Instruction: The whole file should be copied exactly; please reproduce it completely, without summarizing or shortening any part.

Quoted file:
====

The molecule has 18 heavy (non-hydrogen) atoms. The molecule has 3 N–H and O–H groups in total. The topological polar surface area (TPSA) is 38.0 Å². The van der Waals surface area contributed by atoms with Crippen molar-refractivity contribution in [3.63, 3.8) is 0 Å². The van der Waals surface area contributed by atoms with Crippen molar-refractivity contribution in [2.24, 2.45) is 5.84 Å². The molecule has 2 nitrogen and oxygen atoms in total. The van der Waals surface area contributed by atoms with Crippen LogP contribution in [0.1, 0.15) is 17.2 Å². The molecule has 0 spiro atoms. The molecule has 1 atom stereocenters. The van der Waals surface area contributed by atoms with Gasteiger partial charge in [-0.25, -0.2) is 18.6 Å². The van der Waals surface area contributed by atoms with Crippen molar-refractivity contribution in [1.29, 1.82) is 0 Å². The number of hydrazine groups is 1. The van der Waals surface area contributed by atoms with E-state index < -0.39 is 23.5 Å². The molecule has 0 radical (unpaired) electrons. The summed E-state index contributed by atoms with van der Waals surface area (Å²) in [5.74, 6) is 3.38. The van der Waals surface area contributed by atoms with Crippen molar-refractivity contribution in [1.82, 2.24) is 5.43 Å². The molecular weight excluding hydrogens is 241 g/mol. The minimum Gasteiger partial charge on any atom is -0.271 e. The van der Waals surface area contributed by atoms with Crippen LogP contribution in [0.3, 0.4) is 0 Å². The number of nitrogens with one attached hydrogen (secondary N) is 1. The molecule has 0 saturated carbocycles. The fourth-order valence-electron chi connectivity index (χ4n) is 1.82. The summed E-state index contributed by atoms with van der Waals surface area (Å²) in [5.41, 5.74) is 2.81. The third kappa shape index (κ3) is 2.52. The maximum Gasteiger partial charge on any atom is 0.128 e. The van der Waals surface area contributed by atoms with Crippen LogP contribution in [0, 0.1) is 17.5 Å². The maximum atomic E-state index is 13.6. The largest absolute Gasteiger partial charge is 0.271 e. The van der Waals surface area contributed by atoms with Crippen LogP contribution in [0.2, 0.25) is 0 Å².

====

The molecule has 18 heavy (non-hydrogen) atoms. The molecule has 3 N–H and O–H groups in total. The topological polar surface area (TPSA) is 38.0 Å². The van der Waals surface area contributed by atoms with Crippen molar-refractivity contribution in [3.63, 3.8) is 0 Å². The van der Waals surface area contributed by atoms with Crippen molar-refractivity contribution in [2.24, 2.45) is 5.84 Å². The molecule has 2 nitrogen and oxygen atoms in total. The van der Waals surface area contributed by atoms with Crippen LogP contribution in [0.1, 0.15) is 17.2 Å². The molecule has 0 spiro atoms. The molecule has 1 atom stereocenters. The van der Waals surface area contributed by atoms with Gasteiger partial charge in [-0.25, -0.2) is 18.6 Å². The van der Waals surface area contributed by atoms with Crippen molar-refractivity contribution in [1.29, 1.82) is 0 Å². The number of hydrazine groups is 1. The van der Waals surface area contributed by atoms with E-state index < -0.39 is 23.5 Å². The molecule has 0 radical (unpaired) electrons. The summed E-state index contributed by atoms with van der Waals surface area (Å²) in [5.74, 6) is 3.38. The van der Waals surface area contributed by atoms with Crippen molar-refractivity contribution in [1.82, 2.24) is 5.43 Å². The molecular weight excluding hydrogens is 241 g/mol. The minimum Gasteiger partial charge on any atom is -0.271 e. The van der Waals surface area contributed by atoms with Crippen LogP contribution in [0.3, 0.4) is 0 Å². The number of nitrogens with one attached hydrogen (secondary N) is 1. The molecule has 0 saturated carbocycles. The fourth-order valence-electron chi connectivity index (χ4n) is 1.82. The summed E-state index contributed by atoms with van der Waals surface area (Å²) in [5.41, 5.74) is 2.81. The third kappa shape index (κ3) is 2.52. The maximum Gasteiger partial charge on any atom is 0.128 e. The van der Waals surface area contributed by atoms with Crippen LogP contribution in [0, 0.1) is 17.5 Å². The maximum atomic E-state index is 13.6. The largest absolute Gasteiger partial charge is 0.271 e. The van der Waals surface area contributed by atoms with Crippen LogP contribution in [0.2, 0.25) is 0 Å².